With 0.3% GDP growth in the third quarter, recession has technically ended in France. French exports have benefited from the rebound of international trade, and manufacturing production increased by 3.3% in Q3 of 2009 compared to the previous quarter. New industrial orders increased by 8.7%, driven by higher demand from abroad (+14.2%), and for automotives by 36%. That said, the quarterly level of new industrial orders was still 15.3% lower than a year ago, according to INSEE.
Private demand remains dynamic, with household consumption of manufactured products increasing by 2.4% in September and by 1.1% in October. Unemployment has stabilised in Q3 of 2009, at 9.5%. Purchasing power is expected to improve by 2.1% in 2009 thanks to a low inflation rate and state subsidies.
Overall, French industry still suffers from production over-capacity, with a usage rate bottoming out at just 71%. Capital expenditure is expected to show a decline of 22% in 2009, and corporate credit growth was negative in the three months to the end of November. In October the volume of corporate loans dropped by 24% year-on-year. This trend is even more dramatic for short term loans, but consumer credit and housing loans have stabilised, thanks to lower interest rates.
According to the latest Crédito y Caución survey, some 66% of French companies assessed domestic payment behaviour as poor or fair. Overall, French companies evaluated foreign payment behaviour more favourably than domestic payment behaviour. In summer 2009, the average payment term in France was 38 days, compared to 46 days in winter 2008/2009. Corporate insolvencies are expected to peak in 2009, with nearly 68,000 judgements, a 17% increase on 2008. Almost all sectors are affected, except food and agriculture. The French Expected Default Frequency increased slightly (by 2 basis points) in October 2009, after eight consecutive months of improvement. The EDF remains above its long-term level, indicating high default risk among listed companies.
Spotlight on industries: Automotive and Retail
Since autumn 2008, the French automotive industry has suffered from massive destocking and restructuring of production capacity. However, in Q3 of 2009, we noticed positive signs with an increase in automotive production of 20% compared to the previous quarter. Car sales increased by 20% in October, and since the beginning of the year, the car market has improved by 4%. But it should be borne in mind that the main stimulus for this development is the temporary car scrapping scheme. For the next 6 months Crédito y Caución expect a slight decrease in automotive production. The expected end to state subsidies in 2010 has pushed sales artificially upwards during recent months. But, despite a positive third quarter, orders received fell by 8% in September. Foreign demand will remain a key element, but the European market is expected to decline by 10% in the first quarter of 2010.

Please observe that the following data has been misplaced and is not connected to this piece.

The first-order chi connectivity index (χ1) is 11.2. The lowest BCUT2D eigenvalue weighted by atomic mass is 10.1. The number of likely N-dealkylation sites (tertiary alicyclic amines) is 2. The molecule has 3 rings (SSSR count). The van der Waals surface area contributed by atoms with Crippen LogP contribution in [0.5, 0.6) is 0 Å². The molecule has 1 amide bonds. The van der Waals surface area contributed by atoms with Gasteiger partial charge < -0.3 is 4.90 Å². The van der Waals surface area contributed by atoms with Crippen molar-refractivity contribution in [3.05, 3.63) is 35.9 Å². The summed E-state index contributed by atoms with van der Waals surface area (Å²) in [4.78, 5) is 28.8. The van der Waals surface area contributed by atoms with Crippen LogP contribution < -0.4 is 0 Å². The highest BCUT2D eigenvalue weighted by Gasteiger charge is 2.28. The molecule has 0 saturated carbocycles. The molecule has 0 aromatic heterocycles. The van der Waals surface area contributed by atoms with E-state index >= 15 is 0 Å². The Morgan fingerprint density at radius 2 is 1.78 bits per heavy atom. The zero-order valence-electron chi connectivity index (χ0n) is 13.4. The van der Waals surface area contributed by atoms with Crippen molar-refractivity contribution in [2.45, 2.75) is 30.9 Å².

Delayed payments in the transport and automotive industry increased by 0.5 days in Q3 of 2009, reaching, on average, 13.6 and 11.5 days respectively. The default rate is higher than the national average of 1%, at 1.9%.
Regarding Retail, the sector has shown some resilience to the crisi. After a worrying summer, private consumption increased by 2.4% and 1.1% in September and October respectively, an encouraging sign for the last quarter of 2009. Subsequently, while turnover in the retail sector remained flat in the first half of 2009, it has increased by 0.8% in the third quarter. Despite overall positive developments, insolvencies in the retail sector increased by 13.4% to 3,500 judgements in the first half of 2009.
Sellers should pay attention to the history and high street position of the company and its capacity to offer a dedicated service that can compete with e-retailers. Within the sector, housing and telecommunications are dynamic, whereas mail order companies are encountering severe difficulties. The Crédito y Caucións short term outlook is positive for the last quarter of 2009 but rather neutral for the beginning of 2010. Although we notice some positive signals, such as an increase in private credit lending coupled with low interest rates, rising unemployment and the increasing savings ratio will affect private consumption in early 2010.
The modest recovery continues
We can see the start of a recovery, but it will remain modest for at least the coming three months. The IMF expects French GDP to contract by 2.4% in 2009 and rebound by 0.9% next year. Corporate investments will remain low in 2010, with a forecast decrease of 3% in the first quarter of 2010, as the focus will be on maintaining rather than increasing production capacities. Private consumption may decrease slightly in 2010, as a result of higher inflation and lower state subsidies. Foreign demand should stay dynamic, but the strength of the euro against the dollar may affect French competitiveness and exports. We estimate that corporate insolvencies will continue to increase in 2010, albeit at a much slower pace than in 2009 around 2%.
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